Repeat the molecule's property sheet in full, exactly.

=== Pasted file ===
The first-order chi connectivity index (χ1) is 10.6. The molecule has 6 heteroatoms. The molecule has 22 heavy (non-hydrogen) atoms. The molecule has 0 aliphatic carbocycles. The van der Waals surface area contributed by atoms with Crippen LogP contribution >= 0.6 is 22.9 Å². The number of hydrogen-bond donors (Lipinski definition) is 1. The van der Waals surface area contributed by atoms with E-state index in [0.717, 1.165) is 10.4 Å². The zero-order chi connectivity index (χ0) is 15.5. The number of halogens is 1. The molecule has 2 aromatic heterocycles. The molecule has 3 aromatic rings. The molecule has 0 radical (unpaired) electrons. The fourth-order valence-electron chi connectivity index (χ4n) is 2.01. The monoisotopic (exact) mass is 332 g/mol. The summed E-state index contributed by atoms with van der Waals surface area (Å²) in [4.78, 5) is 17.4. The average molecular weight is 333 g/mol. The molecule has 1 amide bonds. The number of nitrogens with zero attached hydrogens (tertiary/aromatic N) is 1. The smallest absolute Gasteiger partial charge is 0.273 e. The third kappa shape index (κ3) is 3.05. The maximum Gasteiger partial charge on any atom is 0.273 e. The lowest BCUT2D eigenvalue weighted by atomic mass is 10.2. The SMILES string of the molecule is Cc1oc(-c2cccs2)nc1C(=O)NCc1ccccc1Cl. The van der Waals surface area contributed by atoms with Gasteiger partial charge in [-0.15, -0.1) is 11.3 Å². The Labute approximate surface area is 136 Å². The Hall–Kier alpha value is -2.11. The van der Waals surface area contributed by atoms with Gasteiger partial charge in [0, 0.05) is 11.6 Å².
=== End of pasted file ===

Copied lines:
The first-order chi connectivity index (χ1) is 10.6. The molecule has 6 heteroatoms. The molecule has 22 heavy (non-hydrogen) atoms. The molecule has 0 aliphatic carbocycles. The van der Waals surface area contributed by atoms with Crippen LogP contribution >= 0.6 is 22.9 Å². The number of hydrogen-bond donors (Lipinski definition) is 1. The van der Waals surface area contributed by atoms with E-state index in [0.717, 1.165) is 10.4 Å². The zero-order chi connectivity index (χ0) is 15.5. The number of halogens is 1. The molecule has 2 aromatic heterocycles. The molecule has 3 aromatic rings. The molecule has 0 radical (unpaired) electrons. The fourth-order valence-electron chi connectivity index (χ4n) is 2.01. The monoisotopic (exact) mass is 332 g/mol. The summed E-state index contributed by atoms with van der Waals surface area (Å²) in [4.78, 5) is 17.4. The average molecular weight is 333 g/mol. The molecule has 1 amide bonds. The number of nitrogens with zero attached hydrogens (tertiary/aromatic N) is 1. The smallest absolute Gasteiger partial charge is 0.273 e. The third kappa shape index (κ3) is 3.05. The maximum Gasteiger partial charge on any atom is 0.273 e. The lowest BCUT2D eigenvalue weighted by atomic mass is 10.2. The SMILES string of the molecule is Cc1oc(-c2cccs2)nc1C(=O)NCc1ccccc1Cl. The van der Waals surface area contributed by atoms with Gasteiger partial charge in [-0.15, -0.1) is 11.3 Å². The Labute approximate surface area is 136 Å². The Hall–Kier alpha value is -2.11. The van der Waals surface area contributed by atoms with Gasteiger partial charge in [0, 0.05) is 11.6 Å².